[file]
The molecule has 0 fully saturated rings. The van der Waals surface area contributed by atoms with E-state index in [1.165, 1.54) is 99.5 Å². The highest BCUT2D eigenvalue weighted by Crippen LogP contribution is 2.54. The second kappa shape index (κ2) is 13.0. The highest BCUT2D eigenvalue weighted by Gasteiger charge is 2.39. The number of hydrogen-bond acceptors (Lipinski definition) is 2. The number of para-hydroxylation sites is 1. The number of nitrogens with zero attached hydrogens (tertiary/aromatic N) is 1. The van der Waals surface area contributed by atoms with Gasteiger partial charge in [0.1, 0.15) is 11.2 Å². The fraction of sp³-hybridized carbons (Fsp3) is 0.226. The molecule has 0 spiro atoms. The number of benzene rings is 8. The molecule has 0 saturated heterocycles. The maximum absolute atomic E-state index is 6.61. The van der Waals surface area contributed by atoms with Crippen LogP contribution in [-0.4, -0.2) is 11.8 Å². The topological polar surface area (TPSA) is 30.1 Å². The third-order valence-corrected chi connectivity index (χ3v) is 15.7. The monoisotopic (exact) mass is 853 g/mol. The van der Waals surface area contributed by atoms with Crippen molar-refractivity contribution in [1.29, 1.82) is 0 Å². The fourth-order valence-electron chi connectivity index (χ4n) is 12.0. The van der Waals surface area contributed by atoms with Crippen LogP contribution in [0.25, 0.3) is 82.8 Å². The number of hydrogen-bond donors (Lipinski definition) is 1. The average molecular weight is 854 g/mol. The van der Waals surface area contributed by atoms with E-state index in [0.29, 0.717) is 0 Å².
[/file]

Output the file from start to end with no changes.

The molecule has 0 fully saturated rings. The van der Waals surface area contributed by atoms with E-state index in [1.165, 1.54) is 99.5 Å². The highest BCUT2D eigenvalue weighted by Crippen LogP contribution is 2.54. The second kappa shape index (κ2) is 13.0. The highest BCUT2D eigenvalue weighted by Gasteiger charge is 2.39. The number of hydrogen-bond acceptors (Lipinski definition) is 2. The number of para-hydroxylation sites is 1. The number of nitrogens with zero attached hydrogens (tertiary/aromatic N) is 1. The van der Waals surface area contributed by atoms with Gasteiger partial charge in [0.1, 0.15) is 11.2 Å². The fraction of sp³-hybridized carbons (Fsp3) is 0.226. The molecule has 0 spiro atoms. The number of benzene rings is 8. The molecule has 0 saturated heterocycles. The maximum absolute atomic E-state index is 6.61. The van der Waals surface area contributed by atoms with Crippen LogP contribution in [-0.4, -0.2) is 11.8 Å². The topological polar surface area (TPSA) is 30.1 Å². The third-order valence-corrected chi connectivity index (χ3v) is 15.7. The monoisotopic (exact) mass is 853 g/mol. The van der Waals surface area contributed by atoms with Crippen molar-refractivity contribution in [1.29, 1.82) is 0 Å². The fourth-order valence-electron chi connectivity index (χ4n) is 12.0. The van der Waals surface area contributed by atoms with Crippen LogP contribution in [0.25, 0.3) is 82.8 Å². The number of hydrogen-bond donors (Lipinski definition) is 1. The average molecular weight is 854 g/mol. The van der Waals surface area contributed by atoms with E-state index in [0.29, 0.717) is 0 Å².